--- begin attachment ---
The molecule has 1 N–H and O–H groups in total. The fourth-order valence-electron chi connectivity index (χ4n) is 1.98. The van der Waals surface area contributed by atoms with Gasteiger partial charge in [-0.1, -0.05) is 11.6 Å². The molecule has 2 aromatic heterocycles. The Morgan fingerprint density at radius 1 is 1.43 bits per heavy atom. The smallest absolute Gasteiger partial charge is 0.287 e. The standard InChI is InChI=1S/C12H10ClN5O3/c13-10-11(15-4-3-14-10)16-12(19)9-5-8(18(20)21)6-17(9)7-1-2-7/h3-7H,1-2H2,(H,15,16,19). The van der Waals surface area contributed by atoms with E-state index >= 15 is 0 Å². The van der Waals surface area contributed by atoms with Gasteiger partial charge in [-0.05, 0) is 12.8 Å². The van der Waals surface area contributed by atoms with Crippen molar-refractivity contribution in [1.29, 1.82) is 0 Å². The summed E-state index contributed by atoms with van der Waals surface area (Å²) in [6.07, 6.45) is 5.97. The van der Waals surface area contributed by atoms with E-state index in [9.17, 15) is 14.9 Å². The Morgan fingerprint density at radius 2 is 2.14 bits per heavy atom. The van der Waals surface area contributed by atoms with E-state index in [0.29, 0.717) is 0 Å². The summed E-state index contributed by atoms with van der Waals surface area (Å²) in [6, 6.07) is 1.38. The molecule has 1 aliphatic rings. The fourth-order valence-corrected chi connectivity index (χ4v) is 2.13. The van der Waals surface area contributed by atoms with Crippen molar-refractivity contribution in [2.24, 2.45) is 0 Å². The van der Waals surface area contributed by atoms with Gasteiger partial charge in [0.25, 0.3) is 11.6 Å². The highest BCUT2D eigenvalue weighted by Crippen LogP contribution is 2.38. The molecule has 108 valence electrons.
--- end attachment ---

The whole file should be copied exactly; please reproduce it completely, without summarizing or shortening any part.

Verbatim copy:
The molecule has 1 N–H and O–H groups in total. The fourth-order valence-electron chi connectivity index (χ4n) is 1.98. The van der Waals surface area contributed by atoms with Gasteiger partial charge in [-0.1, -0.05) is 11.6 Å². The molecule has 2 aromatic heterocycles. The Morgan fingerprint density at radius 1 is 1.43 bits per heavy atom. The smallest absolute Gasteiger partial charge is 0.287 e. The standard InChI is InChI=1S/C12H10ClN5O3/c13-10-11(15-4-3-14-10)16-12(19)9-5-8(18(20)21)6-17(9)7-1-2-7/h3-7H,1-2H2,(H,15,16,19). The van der Waals surface area contributed by atoms with E-state index >= 15 is 0 Å². The van der Waals surface area contributed by atoms with Gasteiger partial charge in [-0.05, 0) is 12.8 Å². The van der Waals surface area contributed by atoms with Crippen molar-refractivity contribution in [1.29, 1.82) is 0 Å². The summed E-state index contributed by atoms with van der Waals surface area (Å²) in [6.07, 6.45) is 5.97. The van der Waals surface area contributed by atoms with E-state index in [9.17, 15) is 14.9 Å². The Morgan fingerprint density at radius 2 is 2.14 bits per heavy atom. The van der Waals surface area contributed by atoms with E-state index in [0.29, 0.717) is 0 Å². The summed E-state index contributed by atoms with van der Waals surface area (Å²) in [6, 6.07) is 1.38. The molecule has 1 aliphatic rings. The fourth-order valence-corrected chi connectivity index (χ4v) is 2.13. The van der Waals surface area contributed by atoms with Crippen molar-refractivity contribution in [2.24, 2.45) is 0 Å². The van der Waals surface area contributed by atoms with Gasteiger partial charge in [0.25, 0.3) is 11.6 Å². The highest BCUT2D eigenvalue weighted by Crippen LogP contribution is 2.38. The molecule has 108 valence electrons.